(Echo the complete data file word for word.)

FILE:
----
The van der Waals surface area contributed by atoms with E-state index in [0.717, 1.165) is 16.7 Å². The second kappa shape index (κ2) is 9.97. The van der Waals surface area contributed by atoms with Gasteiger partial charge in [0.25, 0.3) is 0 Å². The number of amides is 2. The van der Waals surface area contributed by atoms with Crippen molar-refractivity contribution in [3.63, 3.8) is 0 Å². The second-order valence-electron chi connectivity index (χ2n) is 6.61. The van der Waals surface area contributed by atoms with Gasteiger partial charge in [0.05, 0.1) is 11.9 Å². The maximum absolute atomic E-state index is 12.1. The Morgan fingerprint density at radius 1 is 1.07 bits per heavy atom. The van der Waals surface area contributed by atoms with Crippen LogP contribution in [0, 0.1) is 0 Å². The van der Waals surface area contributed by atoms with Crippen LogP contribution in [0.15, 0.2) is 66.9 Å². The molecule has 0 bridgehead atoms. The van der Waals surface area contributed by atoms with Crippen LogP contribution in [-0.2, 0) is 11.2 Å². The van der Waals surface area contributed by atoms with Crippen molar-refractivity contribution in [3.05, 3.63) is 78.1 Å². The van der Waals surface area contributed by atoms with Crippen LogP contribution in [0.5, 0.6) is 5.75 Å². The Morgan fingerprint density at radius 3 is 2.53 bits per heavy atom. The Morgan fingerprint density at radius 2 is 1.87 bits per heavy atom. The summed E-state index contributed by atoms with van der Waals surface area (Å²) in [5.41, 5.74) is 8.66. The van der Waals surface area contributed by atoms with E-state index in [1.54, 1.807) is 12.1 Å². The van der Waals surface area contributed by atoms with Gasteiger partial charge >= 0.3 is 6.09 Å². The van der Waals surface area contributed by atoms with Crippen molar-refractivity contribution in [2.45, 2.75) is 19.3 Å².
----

The van der Waals surface area contributed by atoms with E-state index in [0.717, 1.165) is 16.7 Å². The second kappa shape index (κ2) is 9.97. The van der Waals surface area contributed by atoms with Gasteiger partial charge in [0.25, 0.3) is 0 Å². The number of amides is 2. The van der Waals surface area contributed by atoms with Crippen molar-refractivity contribution in [3.63, 3.8) is 0 Å². The second-order valence-electron chi connectivity index (χ2n) is 6.61. The van der Waals surface area contributed by atoms with Gasteiger partial charge in [0.05, 0.1) is 11.9 Å². The maximum absolute atomic E-state index is 12.1. The Morgan fingerprint density at radius 1 is 1.07 bits per heavy atom. The van der Waals surface area contributed by atoms with Crippen LogP contribution in [0, 0.1) is 0 Å². The van der Waals surface area contributed by atoms with Crippen LogP contribution in [0.15, 0.2) is 66.9 Å². The molecule has 0 bridgehead atoms. The van der Waals surface area contributed by atoms with Crippen LogP contribution in [-0.2, 0) is 11.2 Å². The van der Waals surface area contributed by atoms with Crippen molar-refractivity contribution in [3.05, 3.63) is 78.1 Å². The van der Waals surface area contributed by atoms with Crippen LogP contribution in [0.5, 0.6) is 5.75 Å². The Morgan fingerprint density at radius 3 is 2.53 bits per heavy atom. The Morgan fingerprint density at radius 2 is 1.87 bits per heavy atom. The summed E-state index contributed by atoms with van der Waals surface area (Å²) in [5.41, 5.74) is 8.66. The van der Waals surface area contributed by atoms with E-state index in [1.54, 1.807) is 12.1 Å². The van der Waals surface area contributed by atoms with Gasteiger partial charge >= 0.3 is 6.09 Å². The van der Waals surface area contributed by atoms with Crippen molar-refractivity contribution in [2.45, 2.75) is 19.3 Å².